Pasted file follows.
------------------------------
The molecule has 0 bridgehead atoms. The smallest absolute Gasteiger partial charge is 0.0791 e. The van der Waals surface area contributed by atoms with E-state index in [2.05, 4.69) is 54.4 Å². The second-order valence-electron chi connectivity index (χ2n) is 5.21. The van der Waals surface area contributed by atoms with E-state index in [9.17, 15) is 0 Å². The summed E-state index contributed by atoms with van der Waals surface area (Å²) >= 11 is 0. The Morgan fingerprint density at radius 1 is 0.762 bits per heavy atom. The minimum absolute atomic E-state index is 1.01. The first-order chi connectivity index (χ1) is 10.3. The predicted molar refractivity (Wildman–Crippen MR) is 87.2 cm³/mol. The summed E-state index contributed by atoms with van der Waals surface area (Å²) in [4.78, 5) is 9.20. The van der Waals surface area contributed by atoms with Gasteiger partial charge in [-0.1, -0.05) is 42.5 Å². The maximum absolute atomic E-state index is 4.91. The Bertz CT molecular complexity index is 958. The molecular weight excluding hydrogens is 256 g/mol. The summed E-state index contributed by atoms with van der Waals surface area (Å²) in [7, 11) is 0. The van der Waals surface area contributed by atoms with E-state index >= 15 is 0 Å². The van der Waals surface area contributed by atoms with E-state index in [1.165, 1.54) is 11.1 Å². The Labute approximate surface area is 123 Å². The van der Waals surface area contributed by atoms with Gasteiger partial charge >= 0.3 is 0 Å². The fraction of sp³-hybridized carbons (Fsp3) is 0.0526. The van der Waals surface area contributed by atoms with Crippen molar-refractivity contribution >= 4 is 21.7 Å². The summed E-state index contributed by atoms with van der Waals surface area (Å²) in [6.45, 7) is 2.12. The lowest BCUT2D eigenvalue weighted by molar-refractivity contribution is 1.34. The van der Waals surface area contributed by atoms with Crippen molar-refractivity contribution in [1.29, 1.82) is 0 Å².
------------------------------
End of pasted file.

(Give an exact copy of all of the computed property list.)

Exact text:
The molecule has 0 bridgehead atoms. The smallest absolute Gasteiger partial charge is 0.0791 e. The van der Waals surface area contributed by atoms with E-state index in [2.05, 4.69) is 54.4 Å². The second-order valence-electron chi connectivity index (χ2n) is 5.21. The van der Waals surface area contributed by atoms with E-state index in [9.17, 15) is 0 Å². The summed E-state index contributed by atoms with van der Waals surface area (Å²) >= 11 is 0. The Morgan fingerprint density at radius 1 is 0.762 bits per heavy atom. The minimum absolute atomic E-state index is 1.01. The first-order chi connectivity index (χ1) is 10.3. The predicted molar refractivity (Wildman–Crippen MR) is 87.2 cm³/mol. The summed E-state index contributed by atoms with van der Waals surface area (Å²) in [4.78, 5) is 9.20. The van der Waals surface area contributed by atoms with Gasteiger partial charge in [-0.1, -0.05) is 42.5 Å². The maximum absolute atomic E-state index is 4.91. The Bertz CT molecular complexity index is 958. The molecular weight excluding hydrogens is 256 g/mol. The summed E-state index contributed by atoms with van der Waals surface area (Å²) in [7, 11) is 0. The van der Waals surface area contributed by atoms with E-state index >= 15 is 0 Å². The van der Waals surface area contributed by atoms with E-state index in [1.165, 1.54) is 11.1 Å². The Labute approximate surface area is 123 Å². The van der Waals surface area contributed by atoms with Gasteiger partial charge >= 0.3 is 0 Å². The fraction of sp³-hybridized carbons (Fsp3) is 0.0526. The van der Waals surface area contributed by atoms with Crippen molar-refractivity contribution >= 4 is 21.7 Å². The summed E-state index contributed by atoms with van der Waals surface area (Å²) in [6.45, 7) is 2.12. The lowest BCUT2D eigenvalue weighted by molar-refractivity contribution is 1.34. The van der Waals surface area contributed by atoms with Crippen molar-refractivity contribution in [1.29, 1.82) is 0 Å².